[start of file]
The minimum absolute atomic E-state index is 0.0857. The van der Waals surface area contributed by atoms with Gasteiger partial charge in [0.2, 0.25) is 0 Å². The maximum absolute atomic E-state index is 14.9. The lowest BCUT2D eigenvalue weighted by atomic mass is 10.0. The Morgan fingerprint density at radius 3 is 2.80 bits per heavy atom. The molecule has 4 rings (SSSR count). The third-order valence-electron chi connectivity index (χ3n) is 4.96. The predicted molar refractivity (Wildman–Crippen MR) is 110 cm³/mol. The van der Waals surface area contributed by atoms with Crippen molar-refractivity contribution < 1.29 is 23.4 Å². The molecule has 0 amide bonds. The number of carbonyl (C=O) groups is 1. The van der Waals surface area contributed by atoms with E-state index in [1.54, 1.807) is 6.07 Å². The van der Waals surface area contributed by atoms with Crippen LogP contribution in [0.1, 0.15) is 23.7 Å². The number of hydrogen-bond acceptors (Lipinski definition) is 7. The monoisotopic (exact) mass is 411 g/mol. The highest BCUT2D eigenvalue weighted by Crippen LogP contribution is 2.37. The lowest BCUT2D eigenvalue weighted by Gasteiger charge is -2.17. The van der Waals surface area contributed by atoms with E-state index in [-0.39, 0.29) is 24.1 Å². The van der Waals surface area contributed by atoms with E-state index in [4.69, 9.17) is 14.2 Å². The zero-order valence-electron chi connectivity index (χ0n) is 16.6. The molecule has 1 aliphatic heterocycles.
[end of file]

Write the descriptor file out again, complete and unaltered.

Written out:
The minimum absolute atomic E-state index is 0.0857. The van der Waals surface area contributed by atoms with Gasteiger partial charge in [0.2, 0.25) is 0 Å². The maximum absolute atomic E-state index is 14.9. The lowest BCUT2D eigenvalue weighted by atomic mass is 10.0. The Morgan fingerprint density at radius 3 is 2.80 bits per heavy atom. The molecule has 4 rings (SSSR count). The third-order valence-electron chi connectivity index (χ3n) is 4.96. The predicted molar refractivity (Wildman–Crippen MR) is 110 cm³/mol. The van der Waals surface area contributed by atoms with Crippen molar-refractivity contribution < 1.29 is 23.4 Å². The molecule has 0 amide bonds. The number of carbonyl (C=O) groups is 1. The van der Waals surface area contributed by atoms with E-state index in [1.54, 1.807) is 6.07 Å². The van der Waals surface area contributed by atoms with Crippen LogP contribution in [0.1, 0.15) is 23.7 Å². The number of hydrogen-bond acceptors (Lipinski definition) is 7. The monoisotopic (exact) mass is 411 g/mol. The highest BCUT2D eigenvalue weighted by Crippen LogP contribution is 2.37. The lowest BCUT2D eigenvalue weighted by Gasteiger charge is -2.17. The van der Waals surface area contributed by atoms with E-state index in [-0.39, 0.29) is 24.1 Å². The van der Waals surface area contributed by atoms with E-state index in [4.69, 9.17) is 14.2 Å². The zero-order valence-electron chi connectivity index (χ0n) is 16.6. The molecule has 1 aliphatic heterocycles.